Faculty Biography

Justin Gifford

Justin Gifford

Associate Professor


BA (U Washington); MA (U Chicago); MA, PhD (U Virginia)

Contact Information:

Office: Frandsen 31

Telephone: (775) 682-6373

Email: jdgifford@unr.edu

Website: justingifford.net

Recent Publications:

Street Poison: The Biography of Iceberg Slim. New York: Doubleday, 2015.

Pimping Fictions: African American Crime Literature and the Untold Story of Black Pulp Publishing. Philadelphia: Temple UP, 2013. A book in the American Literatures Initiative.

"The Ex-Pimp Who Remade Black Culture." The Chronicle of Higher Education. 24 July, 2015.

"'Something like a Harlem Renaissance West': Black Popular Fiction, Self-Publishing, and the Origins of Street Literature. Interviews with Roland Jefferson and Odie Hawkins." MELUS 38.4 (2013).

"Harvard in Hell: Holloway House Publishing Company, Players Magazine, and the Invention of Black Mass-Market Erotica. Interviews with Wanda Coleman and Emory Holmes." MELUS 35.4 (2010).

"'There Was Nothing to Stop the Colored People from Walking Across the Street': Urban Renewal and the Reinvention of American Detective Literature in Chester Himes's Run Man Run." Clues: A Journal of Detection 28.1 (2010): 38-50.

Academic Specializations:

American and African American literature and culture, crime fiction, critical theory, popular culture, and cultural studies.


My research and teaching focuses on redrawing the boundaries of African American literature by arguing for the importance of what I call the "shadow canon" of black fiction. My first book, Pimping Fictions: African American Crime Literature and the Untold Story of Black Pulp Publishing, exemplifies this interest by reconstructing the lost history of street fiction, America¹s most popular genre of black literature. During the Civil Rights Movement, black novelists, artists, and essayists ushered in an underground renaissance of black street fiction as a form of populist protest against white racism and urban segregation. A recovery project firmly grounded in literary and cultural studies, Pimping Fictions investigates the ambiguous representations of pimps, sex workers, and revolutionaries in American ghettos and prisons, and it connects these depictions to the constrained position of the black pulp writer in the white-controlled literary marketplace.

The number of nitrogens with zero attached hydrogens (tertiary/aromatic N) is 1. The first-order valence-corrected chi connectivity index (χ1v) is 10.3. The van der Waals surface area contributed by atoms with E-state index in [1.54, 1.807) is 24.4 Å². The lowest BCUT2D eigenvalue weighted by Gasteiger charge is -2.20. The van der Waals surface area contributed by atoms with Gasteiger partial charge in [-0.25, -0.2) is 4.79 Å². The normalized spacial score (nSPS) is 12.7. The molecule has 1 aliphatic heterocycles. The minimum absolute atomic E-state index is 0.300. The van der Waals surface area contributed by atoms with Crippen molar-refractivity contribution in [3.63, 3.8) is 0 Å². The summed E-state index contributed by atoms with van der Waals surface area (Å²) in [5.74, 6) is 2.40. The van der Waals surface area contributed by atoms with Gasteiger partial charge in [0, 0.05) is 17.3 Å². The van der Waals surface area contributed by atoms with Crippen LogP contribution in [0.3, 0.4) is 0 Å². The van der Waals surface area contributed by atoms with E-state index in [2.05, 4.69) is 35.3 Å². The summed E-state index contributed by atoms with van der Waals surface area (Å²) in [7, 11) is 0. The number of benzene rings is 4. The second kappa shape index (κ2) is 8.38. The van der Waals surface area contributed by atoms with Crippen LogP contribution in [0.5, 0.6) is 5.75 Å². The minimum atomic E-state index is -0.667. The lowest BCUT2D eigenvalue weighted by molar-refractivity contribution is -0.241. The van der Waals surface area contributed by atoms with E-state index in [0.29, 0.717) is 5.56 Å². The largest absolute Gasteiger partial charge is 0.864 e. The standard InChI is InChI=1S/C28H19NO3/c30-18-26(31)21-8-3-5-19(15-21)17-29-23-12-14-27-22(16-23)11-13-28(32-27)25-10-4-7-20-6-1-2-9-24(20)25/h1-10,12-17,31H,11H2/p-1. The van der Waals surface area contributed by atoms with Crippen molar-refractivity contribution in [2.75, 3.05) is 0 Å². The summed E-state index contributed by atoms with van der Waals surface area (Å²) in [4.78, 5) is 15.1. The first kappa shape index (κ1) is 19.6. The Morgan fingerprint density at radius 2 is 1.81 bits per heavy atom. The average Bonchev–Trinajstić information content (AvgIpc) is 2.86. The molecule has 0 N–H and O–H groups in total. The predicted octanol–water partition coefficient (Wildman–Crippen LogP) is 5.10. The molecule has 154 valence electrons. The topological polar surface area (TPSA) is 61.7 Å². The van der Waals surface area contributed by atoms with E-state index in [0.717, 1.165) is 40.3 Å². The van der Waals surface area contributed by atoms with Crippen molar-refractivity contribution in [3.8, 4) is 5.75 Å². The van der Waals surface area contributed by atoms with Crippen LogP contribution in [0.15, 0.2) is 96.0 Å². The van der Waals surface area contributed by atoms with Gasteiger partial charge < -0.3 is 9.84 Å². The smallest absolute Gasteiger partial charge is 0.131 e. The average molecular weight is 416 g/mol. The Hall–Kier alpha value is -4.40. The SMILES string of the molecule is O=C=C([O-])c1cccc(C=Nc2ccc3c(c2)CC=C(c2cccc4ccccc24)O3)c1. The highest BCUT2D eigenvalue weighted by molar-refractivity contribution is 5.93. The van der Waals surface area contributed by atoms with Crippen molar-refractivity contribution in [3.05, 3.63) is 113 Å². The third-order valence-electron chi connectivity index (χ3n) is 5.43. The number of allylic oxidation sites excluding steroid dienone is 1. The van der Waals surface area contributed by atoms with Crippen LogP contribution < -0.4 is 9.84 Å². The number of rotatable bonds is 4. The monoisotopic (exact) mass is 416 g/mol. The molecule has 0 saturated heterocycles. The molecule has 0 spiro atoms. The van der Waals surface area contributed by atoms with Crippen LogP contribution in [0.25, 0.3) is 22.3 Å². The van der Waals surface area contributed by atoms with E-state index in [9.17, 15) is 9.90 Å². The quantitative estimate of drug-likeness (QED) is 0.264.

Working in the disciplines of American and African American studies, I am dedicated to a theoretically and historically informed public intellectualism. Over the past decade, I have compiled a massive archive of research materials not found in any library‹over a thousand vintage paperback novels and magazines; interviews I conducted with publishers, editors, and writers of black literature; FBI files and prison records; unpublished novels and personal writings‹in order to create meaningful connections between academia and the public sphere. This archival approach to cultural studies has resulted in my new book, Street Poison: The Biography of Iceberg Slim. A biography as well as a social and cultural history of black America from the Great Migration to the present, Street Poison reveals how pimp-turned-writer Robert Beck (a.k.a. Iceberg Slim) became a bestselling novelist who shaped blaxploitation film, gangster rap, and street literature.